Money is any item or verifiable record that is generally accepted as payment for goods and services and repayment of debts in a particular country or socio economic context, or is easily converted to such a form. The main functions of money, after all money is life, distinguished as: a medium of exchange; a unit of account; a store of value; and, sometimes, a standard of deferred payment. Any item or verifiable record that fulfills these functions can be considered money. Discover what you need in pursuit of wealth, click here for free report.
There have been many historical disputes regarding the combination of money’s functions, for example money equals happiness, some arguing that they need more separation and that a single unit is insufficient to deal with them all. One of these arguments is that the role of money as a medium of exchange is in conflict with its role as a store of value: its role as a store of value requires holding it without spending, whereas its role as a medium of exchange requires it to circulate. Others argue that storing of value is just deferral of the exchange, but does not diminish the fact that money is a medium of exchange that can be transported both across space and time. The term “financial capital” is a more general and inclusive term for all liquid instruments, whether or not they are a uniformly recognized tender.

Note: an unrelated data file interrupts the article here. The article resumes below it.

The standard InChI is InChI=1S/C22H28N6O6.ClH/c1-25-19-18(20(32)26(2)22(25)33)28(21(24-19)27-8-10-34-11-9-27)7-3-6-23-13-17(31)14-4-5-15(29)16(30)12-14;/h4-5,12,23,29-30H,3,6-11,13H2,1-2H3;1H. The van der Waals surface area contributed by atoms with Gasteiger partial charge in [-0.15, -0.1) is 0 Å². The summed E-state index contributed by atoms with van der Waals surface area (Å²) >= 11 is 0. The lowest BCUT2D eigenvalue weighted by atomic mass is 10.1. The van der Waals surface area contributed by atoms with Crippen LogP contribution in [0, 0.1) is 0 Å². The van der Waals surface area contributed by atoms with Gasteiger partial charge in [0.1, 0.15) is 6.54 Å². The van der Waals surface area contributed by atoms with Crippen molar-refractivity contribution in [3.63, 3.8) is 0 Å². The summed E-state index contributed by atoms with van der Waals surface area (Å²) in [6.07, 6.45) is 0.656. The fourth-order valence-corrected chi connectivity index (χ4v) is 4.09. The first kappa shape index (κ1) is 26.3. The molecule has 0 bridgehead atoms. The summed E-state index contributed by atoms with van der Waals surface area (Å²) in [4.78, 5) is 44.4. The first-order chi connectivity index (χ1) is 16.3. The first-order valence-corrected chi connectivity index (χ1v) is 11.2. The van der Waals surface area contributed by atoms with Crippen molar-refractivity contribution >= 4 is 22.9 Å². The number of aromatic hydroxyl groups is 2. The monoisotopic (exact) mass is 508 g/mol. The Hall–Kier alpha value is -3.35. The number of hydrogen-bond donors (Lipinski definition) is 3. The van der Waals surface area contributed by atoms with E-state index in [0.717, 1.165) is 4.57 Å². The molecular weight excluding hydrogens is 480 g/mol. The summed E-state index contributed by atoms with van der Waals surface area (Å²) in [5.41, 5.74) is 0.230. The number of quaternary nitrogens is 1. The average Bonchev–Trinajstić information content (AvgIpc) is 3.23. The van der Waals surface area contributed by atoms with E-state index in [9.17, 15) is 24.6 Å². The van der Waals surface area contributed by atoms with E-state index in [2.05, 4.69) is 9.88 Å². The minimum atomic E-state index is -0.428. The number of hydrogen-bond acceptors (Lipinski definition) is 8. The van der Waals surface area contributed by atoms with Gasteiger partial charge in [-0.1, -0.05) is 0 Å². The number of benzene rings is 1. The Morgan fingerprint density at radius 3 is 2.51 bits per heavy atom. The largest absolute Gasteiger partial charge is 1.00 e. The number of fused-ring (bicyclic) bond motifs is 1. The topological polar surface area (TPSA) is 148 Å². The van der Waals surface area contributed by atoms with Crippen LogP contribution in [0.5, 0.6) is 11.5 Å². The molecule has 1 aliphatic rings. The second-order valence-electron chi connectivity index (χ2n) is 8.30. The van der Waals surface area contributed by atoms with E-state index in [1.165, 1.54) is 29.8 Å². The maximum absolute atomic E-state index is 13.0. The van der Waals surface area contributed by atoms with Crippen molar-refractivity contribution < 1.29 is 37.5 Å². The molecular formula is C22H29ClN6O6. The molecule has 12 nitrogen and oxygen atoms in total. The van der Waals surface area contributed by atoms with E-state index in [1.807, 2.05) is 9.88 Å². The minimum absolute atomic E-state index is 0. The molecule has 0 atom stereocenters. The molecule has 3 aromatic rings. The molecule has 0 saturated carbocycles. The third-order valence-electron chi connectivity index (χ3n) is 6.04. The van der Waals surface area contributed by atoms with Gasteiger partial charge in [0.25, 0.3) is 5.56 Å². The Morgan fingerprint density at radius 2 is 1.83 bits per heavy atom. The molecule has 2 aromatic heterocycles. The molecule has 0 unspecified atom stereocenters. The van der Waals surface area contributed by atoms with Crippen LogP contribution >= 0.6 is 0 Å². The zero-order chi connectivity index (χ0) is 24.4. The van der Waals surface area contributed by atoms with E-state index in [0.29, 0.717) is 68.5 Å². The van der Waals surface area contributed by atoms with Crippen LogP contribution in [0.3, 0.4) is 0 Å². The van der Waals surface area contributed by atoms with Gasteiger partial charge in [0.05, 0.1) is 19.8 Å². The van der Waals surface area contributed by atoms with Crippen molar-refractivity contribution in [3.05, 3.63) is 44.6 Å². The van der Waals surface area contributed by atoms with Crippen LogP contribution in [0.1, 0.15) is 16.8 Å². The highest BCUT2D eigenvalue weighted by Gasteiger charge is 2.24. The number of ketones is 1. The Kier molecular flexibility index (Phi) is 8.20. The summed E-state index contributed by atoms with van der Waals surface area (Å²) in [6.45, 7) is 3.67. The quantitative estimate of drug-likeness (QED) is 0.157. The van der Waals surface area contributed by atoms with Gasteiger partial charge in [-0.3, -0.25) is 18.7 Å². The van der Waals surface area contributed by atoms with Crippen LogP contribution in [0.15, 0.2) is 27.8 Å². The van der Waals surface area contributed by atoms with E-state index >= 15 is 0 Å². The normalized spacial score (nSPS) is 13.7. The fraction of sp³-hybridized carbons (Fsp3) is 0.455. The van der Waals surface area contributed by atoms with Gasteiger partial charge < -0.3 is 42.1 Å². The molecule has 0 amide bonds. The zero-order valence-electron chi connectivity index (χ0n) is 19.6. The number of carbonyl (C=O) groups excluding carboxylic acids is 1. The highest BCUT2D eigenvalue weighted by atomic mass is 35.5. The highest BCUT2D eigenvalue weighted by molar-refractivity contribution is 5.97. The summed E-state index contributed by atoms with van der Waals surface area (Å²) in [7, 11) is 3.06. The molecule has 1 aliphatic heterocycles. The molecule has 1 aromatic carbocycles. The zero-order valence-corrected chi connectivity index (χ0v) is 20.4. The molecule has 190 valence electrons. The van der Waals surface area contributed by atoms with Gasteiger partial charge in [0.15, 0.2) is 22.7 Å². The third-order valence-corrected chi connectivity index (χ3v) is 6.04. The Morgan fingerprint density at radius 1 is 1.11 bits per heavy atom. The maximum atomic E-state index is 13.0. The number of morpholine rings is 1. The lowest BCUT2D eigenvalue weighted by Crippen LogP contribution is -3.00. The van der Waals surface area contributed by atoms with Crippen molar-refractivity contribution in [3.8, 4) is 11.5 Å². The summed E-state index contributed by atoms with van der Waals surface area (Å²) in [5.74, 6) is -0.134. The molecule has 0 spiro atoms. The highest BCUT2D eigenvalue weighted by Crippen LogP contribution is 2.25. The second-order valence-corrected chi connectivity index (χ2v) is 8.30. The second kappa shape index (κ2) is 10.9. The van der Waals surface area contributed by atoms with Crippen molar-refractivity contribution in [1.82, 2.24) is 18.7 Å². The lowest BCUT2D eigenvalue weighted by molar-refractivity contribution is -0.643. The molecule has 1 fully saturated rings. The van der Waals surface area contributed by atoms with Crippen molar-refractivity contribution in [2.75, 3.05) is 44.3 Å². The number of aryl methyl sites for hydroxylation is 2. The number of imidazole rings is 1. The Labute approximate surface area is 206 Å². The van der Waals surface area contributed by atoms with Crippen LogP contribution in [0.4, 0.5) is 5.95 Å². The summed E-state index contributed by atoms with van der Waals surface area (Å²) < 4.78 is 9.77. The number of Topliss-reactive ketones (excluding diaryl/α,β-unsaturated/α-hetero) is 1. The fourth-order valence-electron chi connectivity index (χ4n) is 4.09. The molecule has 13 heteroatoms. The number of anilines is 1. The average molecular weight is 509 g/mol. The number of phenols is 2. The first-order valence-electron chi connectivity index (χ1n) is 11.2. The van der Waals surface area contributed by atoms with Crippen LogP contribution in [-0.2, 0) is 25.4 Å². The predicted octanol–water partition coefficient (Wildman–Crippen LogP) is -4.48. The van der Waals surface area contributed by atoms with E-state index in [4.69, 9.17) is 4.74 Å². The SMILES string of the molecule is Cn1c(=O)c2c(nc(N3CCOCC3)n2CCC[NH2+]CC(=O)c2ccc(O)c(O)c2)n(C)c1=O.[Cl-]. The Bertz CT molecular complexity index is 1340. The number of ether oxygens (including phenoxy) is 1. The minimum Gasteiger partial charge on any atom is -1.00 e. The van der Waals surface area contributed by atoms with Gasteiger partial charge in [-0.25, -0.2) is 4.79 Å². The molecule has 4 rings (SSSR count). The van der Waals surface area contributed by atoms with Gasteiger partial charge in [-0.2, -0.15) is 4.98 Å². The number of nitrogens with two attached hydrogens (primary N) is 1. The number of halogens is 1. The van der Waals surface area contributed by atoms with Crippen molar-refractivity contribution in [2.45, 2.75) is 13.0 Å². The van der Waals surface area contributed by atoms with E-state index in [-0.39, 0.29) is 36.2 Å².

When money is used to intermediate the exchange of goods and services, it is performing a function as a medium of exchange. It thereby avoids the inefficiencies of a barter system, such as the “coincidence of wants” problem. Money’s most important usage is as a method for comparing the values of dissimilar objects especially amongst individuals’ personal finance or wealt.
In economics, money is a broad term that refers to any financial instrument that can fulfill the functions of money (detailed above). These financial instruments together are collectively referred to as the money supply of an economy. In other words, the money supply is the amount of financial instruments within a specific economy available for purchasing goods or services. Since the money supply consists of various financial instruments (usually currency, demand deposits and various other types of deposits), the amount of money in an economy is measured by adding together these financial instruments creating a monetary aggregate.